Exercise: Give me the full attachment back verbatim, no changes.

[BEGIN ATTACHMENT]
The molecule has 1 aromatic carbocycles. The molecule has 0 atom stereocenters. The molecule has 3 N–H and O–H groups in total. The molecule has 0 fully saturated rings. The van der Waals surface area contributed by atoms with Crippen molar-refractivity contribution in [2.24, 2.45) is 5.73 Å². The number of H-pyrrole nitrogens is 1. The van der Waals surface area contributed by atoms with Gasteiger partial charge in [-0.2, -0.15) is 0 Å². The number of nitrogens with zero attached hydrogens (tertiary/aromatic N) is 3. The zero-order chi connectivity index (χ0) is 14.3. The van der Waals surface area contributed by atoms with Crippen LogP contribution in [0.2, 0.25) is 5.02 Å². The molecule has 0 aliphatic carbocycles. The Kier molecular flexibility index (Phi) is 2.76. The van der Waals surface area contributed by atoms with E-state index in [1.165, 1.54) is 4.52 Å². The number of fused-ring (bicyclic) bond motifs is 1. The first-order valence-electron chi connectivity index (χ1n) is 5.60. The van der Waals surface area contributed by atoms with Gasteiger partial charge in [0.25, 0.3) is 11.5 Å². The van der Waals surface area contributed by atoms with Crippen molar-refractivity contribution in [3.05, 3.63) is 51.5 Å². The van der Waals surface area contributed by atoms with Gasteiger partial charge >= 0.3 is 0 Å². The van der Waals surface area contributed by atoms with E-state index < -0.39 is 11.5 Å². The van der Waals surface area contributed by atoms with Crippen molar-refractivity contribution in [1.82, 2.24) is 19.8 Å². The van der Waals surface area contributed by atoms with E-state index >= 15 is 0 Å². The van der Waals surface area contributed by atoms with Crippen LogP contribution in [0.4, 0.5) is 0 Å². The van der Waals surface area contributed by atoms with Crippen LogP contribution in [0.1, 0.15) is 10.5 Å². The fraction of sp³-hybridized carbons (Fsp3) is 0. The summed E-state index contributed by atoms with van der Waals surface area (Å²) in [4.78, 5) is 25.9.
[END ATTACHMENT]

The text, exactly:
The molecule has 1 aromatic carbocycles. The molecule has 0 atom stereocenters. The molecule has 3 N–H and O–H groups in total. The molecule has 0 fully saturated rings. The van der Waals surface area contributed by atoms with Crippen molar-refractivity contribution in [2.24, 2.45) is 5.73 Å². The number of H-pyrrole nitrogens is 1. The van der Waals surface area contributed by atoms with Gasteiger partial charge in [-0.2, -0.15) is 0 Å². The number of nitrogens with zero attached hydrogens (tertiary/aromatic N) is 3. The zero-order chi connectivity index (χ0) is 14.3. The van der Waals surface area contributed by atoms with Crippen LogP contribution in [0.2, 0.25) is 5.02 Å². The molecule has 0 aliphatic carbocycles. The Kier molecular flexibility index (Phi) is 2.76. The van der Waals surface area contributed by atoms with E-state index in [1.165, 1.54) is 4.52 Å². The number of fused-ring (bicyclic) bond motifs is 1. The first-order valence-electron chi connectivity index (χ1n) is 5.60. The van der Waals surface area contributed by atoms with Gasteiger partial charge in [0.25, 0.3) is 11.5 Å². The van der Waals surface area contributed by atoms with Crippen molar-refractivity contribution in [3.05, 3.63) is 51.5 Å². The van der Waals surface area contributed by atoms with Gasteiger partial charge >= 0.3 is 0 Å². The van der Waals surface area contributed by atoms with E-state index < -0.39 is 11.5 Å². The van der Waals surface area contributed by atoms with Crippen molar-refractivity contribution in [1.82, 2.24) is 19.8 Å². The van der Waals surface area contributed by atoms with E-state index >= 15 is 0 Å². The van der Waals surface area contributed by atoms with Crippen LogP contribution in [0.4, 0.5) is 0 Å². The van der Waals surface area contributed by atoms with Crippen LogP contribution in [0.1, 0.15) is 10.5 Å². The fraction of sp³-hybridized carbons (Fsp3) is 0. The summed E-state index contributed by atoms with van der Waals surface area (Å²) in [4.78, 5) is 25.9.